“My family is supportive of my political career, but I still have to manage my time between my home and office,” says Neupane. “If I have a meeting early in the morning, like 8 am, then I have to wake up two to three hours earlier to complete the household chores so that I can attend the meeting in time.”

For women in positions of power at the local level, their tales are more-or-less the same. Either they have to take additional burdens and struggle to manage their commitments to their home and communities or they have to sacrifice one for the other. Fifty-year-old Laxmi Pandey, one of the few women mayors in the local level of our country, has been involved in politics for the past two decades and has a supportive husband who understands her as he himself is politically affiliated.

“Even before I got elected as the mayor of Hupsekot Rural Municipality, Nawalpur, I was working as a teacher shouldering the weight of dual responsibilities, but in my case, I have had to choose my official obligations over family,” says Pandey.

But the challenges women representatives in politics face are not just limited to the obstacles created by the patriarchal social structure; there are financial challenges too.

“While distributing the tickets to the candidates across the country, one of the factors that majorly decides the candidacy is the financial capability,” says Neema Giri, deputy secretary-general of Lumbini Province of Nepali Congress. “For provincial and federal elections, one candidate must be prepared to spend anywhere between Rs five million to Rs 10 million for campaigning. In the case of local level elections, it depends largely upon the location. An election in the rural municipality may cost less campaigning costs, but even in local elections, the costs usually doesn’t dip below Rs 500,000. Where do the women candidates even bring that money from?”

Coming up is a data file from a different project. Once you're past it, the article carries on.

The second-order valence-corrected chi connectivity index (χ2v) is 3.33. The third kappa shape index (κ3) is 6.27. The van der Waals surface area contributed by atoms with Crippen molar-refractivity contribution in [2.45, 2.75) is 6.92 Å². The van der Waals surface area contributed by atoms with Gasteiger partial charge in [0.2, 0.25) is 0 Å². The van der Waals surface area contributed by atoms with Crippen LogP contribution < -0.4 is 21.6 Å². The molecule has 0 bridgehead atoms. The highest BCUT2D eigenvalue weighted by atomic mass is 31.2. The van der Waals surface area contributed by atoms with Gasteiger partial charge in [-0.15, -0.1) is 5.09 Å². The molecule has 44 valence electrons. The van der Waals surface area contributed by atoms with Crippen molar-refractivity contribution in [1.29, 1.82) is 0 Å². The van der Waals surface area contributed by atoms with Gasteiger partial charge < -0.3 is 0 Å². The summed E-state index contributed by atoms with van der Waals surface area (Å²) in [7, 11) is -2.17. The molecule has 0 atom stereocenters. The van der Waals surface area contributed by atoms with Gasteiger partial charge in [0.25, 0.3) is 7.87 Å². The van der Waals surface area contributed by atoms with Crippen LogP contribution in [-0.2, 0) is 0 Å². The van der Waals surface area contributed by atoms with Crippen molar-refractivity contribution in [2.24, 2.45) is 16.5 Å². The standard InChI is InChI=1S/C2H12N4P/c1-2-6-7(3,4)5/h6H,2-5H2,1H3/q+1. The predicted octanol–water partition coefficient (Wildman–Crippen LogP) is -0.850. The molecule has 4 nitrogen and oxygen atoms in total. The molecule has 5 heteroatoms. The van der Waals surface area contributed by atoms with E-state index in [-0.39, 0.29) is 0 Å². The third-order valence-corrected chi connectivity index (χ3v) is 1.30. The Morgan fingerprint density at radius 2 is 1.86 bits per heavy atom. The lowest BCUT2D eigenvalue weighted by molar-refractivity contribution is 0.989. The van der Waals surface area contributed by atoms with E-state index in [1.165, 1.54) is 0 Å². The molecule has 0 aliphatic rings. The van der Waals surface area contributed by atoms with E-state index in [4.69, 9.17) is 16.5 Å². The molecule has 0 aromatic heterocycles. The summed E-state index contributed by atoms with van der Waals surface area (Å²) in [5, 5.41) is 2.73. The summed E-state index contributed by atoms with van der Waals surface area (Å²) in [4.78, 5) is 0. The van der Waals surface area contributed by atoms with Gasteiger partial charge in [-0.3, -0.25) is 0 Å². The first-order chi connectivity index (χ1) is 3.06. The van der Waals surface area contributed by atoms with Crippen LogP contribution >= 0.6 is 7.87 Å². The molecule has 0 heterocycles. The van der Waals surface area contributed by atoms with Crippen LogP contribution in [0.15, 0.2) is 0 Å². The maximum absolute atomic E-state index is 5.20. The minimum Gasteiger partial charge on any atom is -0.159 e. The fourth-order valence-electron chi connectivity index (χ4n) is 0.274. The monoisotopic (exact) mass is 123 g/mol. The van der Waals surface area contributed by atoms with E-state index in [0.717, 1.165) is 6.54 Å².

The financial aspect of politics is why the women leaders in politics are usually from well-off families having the right network and the money, says Lama. “I have witnessed many women who have lost their candidacy despite their capabilities and leadership qualities– the sole reason being money.”

To solve this problem, Lama says, women in politics should form their own networks by forming a sisterhood advisory group of female representatives from the community involving health workers, ward members, and such. But they must be able to see beyond the parties they are affiliated to, emphasises Lama.

Canopied by the systemic, social and financial constraints, the women representatives face constant scrutiny for their capabilities and skills. A report by The Asia Foundation (TAF) revealed that FGDs (Focus Group Discussions) with men underscored “the prevailing mindset among most men elected representatives (and that of the community) that subscribes to deeply entrenched gendered expectations and biases… Many men representatives that participated in the FGDs were not reluctant to express that the ‘quota system’ was the only reason for the successful election of so many women representatives in the recent local elections.”

Under such stringent scrutinies, women representatives find it difficult to build connections pivotal for political growth. “Women have to be reserved and cannot make networks or bond freely because of the societal construct. We are very conscious of who we talk to and in what way, as we are constantly judged upon by society,” says Giri.

“Even when the male and female candidate have the same roles and responsibilities, society becomes critical with the female candidate asking about the outcome from her and questioning the legitimacy of her leadership,” says Lama.

But the challenges aren’t insurmountable. The first step has been taken, and the path ahead lies brimming with the potential for a gender-inclusive political system. “The obstacles in our path are a way of distracting us from what we can achieve, something we must not pay attention to,” says Pandey.